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Saturday, October 22, 2016

By David Siders, The Sacramento Bee

California Gov. Jerry Brown, blaming climate change for the increasing prevalence of wildfires in California, said Sunday that “humanity is on a collision course with nature.”

“The state’s climate appears to be changing,” Brown said on ABC’s “This Week.” “The scientists tell us that definitely. So we’ve got to gear up here. And after all, in California for 10,000 years our population was about 300,000. Now it’s 38 million. We have more structures, more activity, more sparks, more combustible activity and we’ve got to gear up for it, and as the climate changes, this is going to be a radically different future than was our historic past.”

Brown’s remarks came as firefighters battle fires in San Diego County, where Brown declared a state of emergency last week. The Democratic governor has made climate change a focus of his administration, and he has used the state’s dramatic fires to illustrate concerns about the environment.

According to state fire officials, 1,108 wildfires burned more than 2,500 acres in California from Jan. 1 through late April, an increase over the 697 fires and 1,793 acres burned in the comparable period last year.

“As we send billions and billions of tons of heat-trapping gases, we get heat and we get fires and we get what we’re seeing,” Brown said. “So we’ve got to gear up. We’re going to deal with nature as best we can, but humanity is on a collision course with nature and we’re just going to have to adapt to it in the best way we can.”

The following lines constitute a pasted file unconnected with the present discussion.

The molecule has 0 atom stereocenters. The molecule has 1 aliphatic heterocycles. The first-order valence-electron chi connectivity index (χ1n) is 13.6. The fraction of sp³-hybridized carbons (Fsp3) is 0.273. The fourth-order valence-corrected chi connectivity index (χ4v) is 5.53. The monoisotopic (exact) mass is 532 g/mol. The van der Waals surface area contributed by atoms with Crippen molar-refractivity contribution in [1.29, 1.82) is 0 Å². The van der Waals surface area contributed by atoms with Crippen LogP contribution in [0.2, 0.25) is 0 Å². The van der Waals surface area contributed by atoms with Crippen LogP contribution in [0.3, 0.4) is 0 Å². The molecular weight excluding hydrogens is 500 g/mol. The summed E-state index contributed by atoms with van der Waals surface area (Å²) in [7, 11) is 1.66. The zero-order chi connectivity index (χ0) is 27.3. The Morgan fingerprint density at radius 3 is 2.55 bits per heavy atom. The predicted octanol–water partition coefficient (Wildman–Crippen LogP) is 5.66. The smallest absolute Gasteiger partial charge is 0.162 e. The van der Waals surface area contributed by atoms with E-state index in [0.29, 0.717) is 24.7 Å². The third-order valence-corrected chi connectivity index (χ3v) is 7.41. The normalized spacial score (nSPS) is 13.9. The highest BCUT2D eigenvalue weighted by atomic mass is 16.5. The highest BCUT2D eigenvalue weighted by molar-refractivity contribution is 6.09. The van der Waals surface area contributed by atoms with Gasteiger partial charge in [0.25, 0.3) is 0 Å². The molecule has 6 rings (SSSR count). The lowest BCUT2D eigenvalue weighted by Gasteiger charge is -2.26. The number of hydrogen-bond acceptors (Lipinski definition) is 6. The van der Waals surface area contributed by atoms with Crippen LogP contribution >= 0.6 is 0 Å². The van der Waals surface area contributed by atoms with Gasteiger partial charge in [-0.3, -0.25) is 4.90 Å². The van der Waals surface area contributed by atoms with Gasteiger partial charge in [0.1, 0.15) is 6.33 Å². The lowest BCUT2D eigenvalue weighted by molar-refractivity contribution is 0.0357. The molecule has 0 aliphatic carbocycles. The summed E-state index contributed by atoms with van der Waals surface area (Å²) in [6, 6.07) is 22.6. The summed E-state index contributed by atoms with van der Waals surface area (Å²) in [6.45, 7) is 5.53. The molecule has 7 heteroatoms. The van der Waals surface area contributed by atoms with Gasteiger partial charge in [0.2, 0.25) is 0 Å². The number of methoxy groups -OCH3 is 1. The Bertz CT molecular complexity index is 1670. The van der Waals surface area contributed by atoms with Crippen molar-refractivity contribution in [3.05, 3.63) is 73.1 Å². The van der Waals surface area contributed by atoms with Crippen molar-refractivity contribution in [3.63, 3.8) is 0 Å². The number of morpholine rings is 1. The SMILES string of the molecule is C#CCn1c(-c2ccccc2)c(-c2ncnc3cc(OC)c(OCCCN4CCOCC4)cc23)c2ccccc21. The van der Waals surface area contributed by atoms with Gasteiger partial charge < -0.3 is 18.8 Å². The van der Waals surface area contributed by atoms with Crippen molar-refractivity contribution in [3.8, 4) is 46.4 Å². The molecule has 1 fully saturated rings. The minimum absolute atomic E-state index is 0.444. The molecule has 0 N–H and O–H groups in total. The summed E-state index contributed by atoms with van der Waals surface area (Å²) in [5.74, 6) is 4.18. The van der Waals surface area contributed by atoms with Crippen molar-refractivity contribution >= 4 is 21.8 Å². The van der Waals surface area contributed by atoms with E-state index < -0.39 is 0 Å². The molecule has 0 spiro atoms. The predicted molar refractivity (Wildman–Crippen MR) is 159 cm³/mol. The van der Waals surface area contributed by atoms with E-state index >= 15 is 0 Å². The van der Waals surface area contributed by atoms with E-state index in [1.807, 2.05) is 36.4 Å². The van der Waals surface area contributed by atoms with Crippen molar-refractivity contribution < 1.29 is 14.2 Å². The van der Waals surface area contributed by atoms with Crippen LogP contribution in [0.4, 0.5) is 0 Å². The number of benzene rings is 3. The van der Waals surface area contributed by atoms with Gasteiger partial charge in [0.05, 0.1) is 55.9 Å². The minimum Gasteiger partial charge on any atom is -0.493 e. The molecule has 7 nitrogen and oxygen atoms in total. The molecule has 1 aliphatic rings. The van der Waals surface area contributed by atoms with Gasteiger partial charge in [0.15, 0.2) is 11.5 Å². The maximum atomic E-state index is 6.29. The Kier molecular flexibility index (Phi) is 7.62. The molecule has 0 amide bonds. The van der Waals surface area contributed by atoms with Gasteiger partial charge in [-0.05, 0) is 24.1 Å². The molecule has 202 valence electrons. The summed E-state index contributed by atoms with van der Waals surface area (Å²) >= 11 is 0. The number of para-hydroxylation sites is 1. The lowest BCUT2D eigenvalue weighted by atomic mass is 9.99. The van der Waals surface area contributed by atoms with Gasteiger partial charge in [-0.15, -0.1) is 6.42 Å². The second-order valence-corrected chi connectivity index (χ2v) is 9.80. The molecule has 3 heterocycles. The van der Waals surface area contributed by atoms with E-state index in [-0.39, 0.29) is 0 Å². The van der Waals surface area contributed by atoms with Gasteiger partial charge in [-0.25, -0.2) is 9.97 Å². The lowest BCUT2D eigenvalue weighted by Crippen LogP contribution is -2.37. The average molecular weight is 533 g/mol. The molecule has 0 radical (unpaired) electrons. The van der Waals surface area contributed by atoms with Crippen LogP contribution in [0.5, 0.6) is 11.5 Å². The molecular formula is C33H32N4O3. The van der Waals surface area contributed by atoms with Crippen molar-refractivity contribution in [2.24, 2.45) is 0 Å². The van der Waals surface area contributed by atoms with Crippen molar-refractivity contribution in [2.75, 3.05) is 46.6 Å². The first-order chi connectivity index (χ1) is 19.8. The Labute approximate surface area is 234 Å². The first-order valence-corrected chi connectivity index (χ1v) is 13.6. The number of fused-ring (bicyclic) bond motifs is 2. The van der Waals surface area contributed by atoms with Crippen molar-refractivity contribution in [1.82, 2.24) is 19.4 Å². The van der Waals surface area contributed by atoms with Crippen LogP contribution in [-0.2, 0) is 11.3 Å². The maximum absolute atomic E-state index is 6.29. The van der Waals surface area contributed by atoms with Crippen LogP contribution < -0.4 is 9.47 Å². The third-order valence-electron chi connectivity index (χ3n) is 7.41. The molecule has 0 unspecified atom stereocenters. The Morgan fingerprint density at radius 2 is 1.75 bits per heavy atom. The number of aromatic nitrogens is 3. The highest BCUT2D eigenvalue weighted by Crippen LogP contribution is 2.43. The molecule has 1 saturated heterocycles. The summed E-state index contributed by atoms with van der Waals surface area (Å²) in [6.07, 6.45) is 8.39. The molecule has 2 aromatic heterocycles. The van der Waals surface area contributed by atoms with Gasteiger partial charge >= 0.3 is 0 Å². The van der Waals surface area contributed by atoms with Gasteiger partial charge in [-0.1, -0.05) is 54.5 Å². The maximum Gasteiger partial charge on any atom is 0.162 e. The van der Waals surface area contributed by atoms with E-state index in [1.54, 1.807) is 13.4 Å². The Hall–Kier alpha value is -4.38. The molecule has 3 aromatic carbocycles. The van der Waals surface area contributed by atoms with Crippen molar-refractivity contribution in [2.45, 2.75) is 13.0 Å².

AFP Photo/Ted Aljibe

  • sigrid28

    To commit to attacking climate change meaningfully, Americans nationwide may need to become as intimate as Californians are about what it takes to fight forest fires, let alone survive them. Highly readable, unforgettable, and often terrifying, Norman Maclean’s “Young Men and Fire” (Chicago: University of Chicago Press, 1992) and his son John Maclean’s “Fire on the Mountain” (New York: Harper, 1999) are indispensable in this regard. There has been a cottage industry of late devoted to survival literature, trying to determine what gives some individuals the edge in a disaster. Read these instead. Climate change and science deniers have the longest learning curve: “Coming to recognize you are wrong is like coming to recognize you re sick. You feel bad long before you admit you have any of the symptoms and certainly long before you are willing to take your medicine.” (Norman Maclean, p. 189)